partial_string/2            # partial_string(+string,-String)
partial_string/3            # partial_string(+string,-String,-Var)
if/3, (*->)/2               # soft-cut
setup_call_cleanup/3        # setup_call_cleanup(+setup,+call,+cleanup)
call_cleanup/2              # call_cleanup(+call,+cleanup)
term_attvars/2              # term_attvars(+term,-Vs)
copy_term_nat/2             # doesn't copy attrs
copy_term/3                 # copy_term(+term1,-term2,-Goals)
unifiable/3                 # unifiable(+term1,+term2,-Goals)
?=/2                        # ?=(+term1,+term2)
term_expansion/2
goal_expansion/2
cyclic_term/1
term_singletons/2
findall/4
sort/4
var_number/2
ignore/1
is_list/1
is_partial_list/1
is_list_or_partial_list/1
is_stream/1
term_hash/2
term_hash/3					# ignores arg2 (options)
time/1
inf/0
nan/0
\uXXXX and \UXXXXXXXX quoted character escapes
gcd/2
char_type/2
code_type/2
uuid/1                      # generates non-standard UUID
load_files/[1,2]
split_atom/4
plus/3
module/1
line_count/2
strip_module/3
atom_number/2

call_with_time_limit/2		# SWI-compatible
time_out/3					# SICStus-compatible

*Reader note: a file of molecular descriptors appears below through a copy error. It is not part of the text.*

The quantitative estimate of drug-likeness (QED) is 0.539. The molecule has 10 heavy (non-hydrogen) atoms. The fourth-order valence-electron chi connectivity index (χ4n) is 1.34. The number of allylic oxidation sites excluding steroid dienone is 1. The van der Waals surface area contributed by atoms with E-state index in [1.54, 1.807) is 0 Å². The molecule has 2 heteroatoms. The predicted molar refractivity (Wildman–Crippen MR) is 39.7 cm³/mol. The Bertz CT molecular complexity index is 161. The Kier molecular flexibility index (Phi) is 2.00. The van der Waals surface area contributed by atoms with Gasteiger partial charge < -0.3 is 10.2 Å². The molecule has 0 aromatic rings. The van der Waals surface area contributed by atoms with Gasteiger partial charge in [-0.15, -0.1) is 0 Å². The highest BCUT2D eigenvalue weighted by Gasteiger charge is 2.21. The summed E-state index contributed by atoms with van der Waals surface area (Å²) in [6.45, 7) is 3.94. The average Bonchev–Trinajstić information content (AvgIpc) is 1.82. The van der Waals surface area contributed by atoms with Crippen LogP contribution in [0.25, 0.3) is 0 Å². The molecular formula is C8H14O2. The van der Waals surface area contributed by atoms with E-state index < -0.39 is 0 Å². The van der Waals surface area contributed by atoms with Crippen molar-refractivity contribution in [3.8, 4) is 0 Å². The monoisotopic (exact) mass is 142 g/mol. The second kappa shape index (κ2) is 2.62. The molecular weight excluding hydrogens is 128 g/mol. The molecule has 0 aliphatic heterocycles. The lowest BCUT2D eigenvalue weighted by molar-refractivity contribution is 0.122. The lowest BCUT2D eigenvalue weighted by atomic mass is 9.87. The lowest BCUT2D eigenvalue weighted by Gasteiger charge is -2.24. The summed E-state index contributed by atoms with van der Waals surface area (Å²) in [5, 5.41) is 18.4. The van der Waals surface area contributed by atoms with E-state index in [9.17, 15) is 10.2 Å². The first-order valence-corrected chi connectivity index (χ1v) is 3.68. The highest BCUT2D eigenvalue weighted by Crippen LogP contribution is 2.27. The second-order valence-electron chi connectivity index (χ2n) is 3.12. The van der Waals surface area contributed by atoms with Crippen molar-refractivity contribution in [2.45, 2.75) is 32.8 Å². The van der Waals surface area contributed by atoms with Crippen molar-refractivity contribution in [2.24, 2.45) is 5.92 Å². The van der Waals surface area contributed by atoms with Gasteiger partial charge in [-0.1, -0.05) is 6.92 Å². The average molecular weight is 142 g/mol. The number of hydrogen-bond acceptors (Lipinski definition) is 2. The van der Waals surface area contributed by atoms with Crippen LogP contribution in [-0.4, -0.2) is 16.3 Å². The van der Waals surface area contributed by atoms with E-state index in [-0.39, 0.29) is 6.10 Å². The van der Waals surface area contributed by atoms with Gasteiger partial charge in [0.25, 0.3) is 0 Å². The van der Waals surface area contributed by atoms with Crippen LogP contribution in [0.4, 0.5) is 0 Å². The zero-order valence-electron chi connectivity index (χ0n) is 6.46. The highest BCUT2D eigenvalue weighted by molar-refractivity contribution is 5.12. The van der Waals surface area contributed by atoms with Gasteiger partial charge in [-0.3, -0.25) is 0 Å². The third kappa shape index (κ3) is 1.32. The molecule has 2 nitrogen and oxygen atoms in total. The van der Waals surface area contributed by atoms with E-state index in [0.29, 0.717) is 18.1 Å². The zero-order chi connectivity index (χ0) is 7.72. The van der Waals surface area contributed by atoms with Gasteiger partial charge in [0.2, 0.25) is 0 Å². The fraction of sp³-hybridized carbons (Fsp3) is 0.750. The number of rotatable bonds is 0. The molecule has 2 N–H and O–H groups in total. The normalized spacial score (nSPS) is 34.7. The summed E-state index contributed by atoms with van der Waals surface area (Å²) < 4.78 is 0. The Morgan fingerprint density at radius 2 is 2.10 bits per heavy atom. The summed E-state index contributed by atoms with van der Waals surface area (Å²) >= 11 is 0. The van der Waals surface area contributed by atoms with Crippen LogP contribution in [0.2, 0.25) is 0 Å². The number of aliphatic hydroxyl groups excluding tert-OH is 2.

nb_setval(K,V)
nb_getval(K,V)
nb_delete(K)
nb_current(K,V)

b_setval(K,V)
b_getval(K,V)
b_delete(K)

'$kv_set'(+atomic,+atomic,[create(Bool)])	# non-backtracking
'$kv_get'(+atomic,?atomic,[delete(Bool)])	# non-backtracking

call_nth/2
offset/2
limit/2

getenv/2
setenv/2
unsetenv/1

directory_files/2
delete_file/1
exists_file/1               # also file_exists/1
rename_file/2
copy_file/2
time_file/2
size_file/2

exists_directory/1          # also directory_exists/1
make_directory/1
make_directory_path/1
working_directory/2

chdir/1
absolute_file_name/[2,3]    # expand(Bool) & relative_to(file) options
access_file/2

current_key/1
recorda/2-3
recordz/2-3
recorded/2-3
instance/2
asserta/2
assertz/2
clause/3
erase/1

string_upper/2